The Aftershocks of History in HaitiDubois, Laurent - Duke University
Ann Arbor, MI - University of Michigan - Tisch Hall Room 1014
In this lecture Professor Dubois presents the broad outlines of his new book Haiti: The Aftershocks of History, which seeks to explain how internal conflicts and external pressures have shaped state and society in Haiti since its independence in 1804. The work interprets Haitian history by focusing on the struggle over the meaning of freedom in the post-slavery society, and highlights the history of democratic movements within the country in an effort to understand and analyze their failure to transform the state. It also seeks to provide a broad historical analysis of the causes of poverty in Haiti. The talk, in itís broadest sense, emphasizes the vitality and necessity of returning to history in order to comprehend and confront Haitiís present and future.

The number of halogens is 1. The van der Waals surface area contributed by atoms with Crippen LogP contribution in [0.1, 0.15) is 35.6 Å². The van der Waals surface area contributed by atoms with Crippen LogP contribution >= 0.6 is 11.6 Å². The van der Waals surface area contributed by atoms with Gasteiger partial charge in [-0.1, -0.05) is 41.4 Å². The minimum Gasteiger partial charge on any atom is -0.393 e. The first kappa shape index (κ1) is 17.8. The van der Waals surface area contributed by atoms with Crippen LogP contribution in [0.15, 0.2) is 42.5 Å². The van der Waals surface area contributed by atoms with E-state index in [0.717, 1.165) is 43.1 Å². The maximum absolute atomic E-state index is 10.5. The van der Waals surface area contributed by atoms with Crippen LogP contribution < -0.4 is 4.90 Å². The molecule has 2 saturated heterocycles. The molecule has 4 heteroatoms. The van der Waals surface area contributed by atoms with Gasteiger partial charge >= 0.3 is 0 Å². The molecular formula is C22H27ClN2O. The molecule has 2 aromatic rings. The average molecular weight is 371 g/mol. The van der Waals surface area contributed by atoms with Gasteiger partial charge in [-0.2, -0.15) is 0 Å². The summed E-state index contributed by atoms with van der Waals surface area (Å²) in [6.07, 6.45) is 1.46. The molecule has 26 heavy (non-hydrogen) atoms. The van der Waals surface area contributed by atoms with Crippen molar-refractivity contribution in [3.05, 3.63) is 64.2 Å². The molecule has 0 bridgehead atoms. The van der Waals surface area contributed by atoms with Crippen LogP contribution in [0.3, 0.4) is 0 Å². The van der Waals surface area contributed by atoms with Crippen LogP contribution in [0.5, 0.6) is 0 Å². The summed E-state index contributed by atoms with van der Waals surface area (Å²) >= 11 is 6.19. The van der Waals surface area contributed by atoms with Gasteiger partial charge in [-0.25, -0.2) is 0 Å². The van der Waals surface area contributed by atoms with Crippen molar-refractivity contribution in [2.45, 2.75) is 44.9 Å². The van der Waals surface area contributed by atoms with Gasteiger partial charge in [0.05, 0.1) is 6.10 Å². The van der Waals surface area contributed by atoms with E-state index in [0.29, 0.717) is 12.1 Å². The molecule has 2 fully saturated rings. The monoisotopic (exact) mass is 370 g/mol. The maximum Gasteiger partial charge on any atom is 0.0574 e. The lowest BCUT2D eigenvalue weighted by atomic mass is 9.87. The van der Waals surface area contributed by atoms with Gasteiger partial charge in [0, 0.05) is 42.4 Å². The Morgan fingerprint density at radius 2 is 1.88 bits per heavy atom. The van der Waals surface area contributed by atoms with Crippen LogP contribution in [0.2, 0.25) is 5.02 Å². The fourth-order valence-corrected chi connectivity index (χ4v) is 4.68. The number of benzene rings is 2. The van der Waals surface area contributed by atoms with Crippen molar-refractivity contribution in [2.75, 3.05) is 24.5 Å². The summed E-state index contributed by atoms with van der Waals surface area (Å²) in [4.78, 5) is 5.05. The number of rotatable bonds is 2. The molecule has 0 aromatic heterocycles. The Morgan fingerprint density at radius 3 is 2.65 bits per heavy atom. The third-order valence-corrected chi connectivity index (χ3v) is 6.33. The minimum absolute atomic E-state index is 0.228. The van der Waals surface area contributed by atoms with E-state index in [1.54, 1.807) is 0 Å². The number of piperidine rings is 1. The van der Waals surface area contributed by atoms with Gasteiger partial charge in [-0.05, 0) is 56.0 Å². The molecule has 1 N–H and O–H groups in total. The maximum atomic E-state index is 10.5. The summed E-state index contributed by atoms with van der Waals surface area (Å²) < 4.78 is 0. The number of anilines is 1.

Introduction by Ron Suny, Director of the Eisenberg Institute for Historical Studies
Laurent Dubois is Professor of French Studies and History at Duke University and a leading expert on Haitian history and culture. His books include Soccer Empire: The World Cup and the Future of France (University of California Press, forthcoming spring 2010), Slave Revolution in the Caribbean, 1789-1804: A Brief History With Documents (with John Garrigus; 2006), and Avengers of the New World: The Story of the Haitian Revolution (2004).
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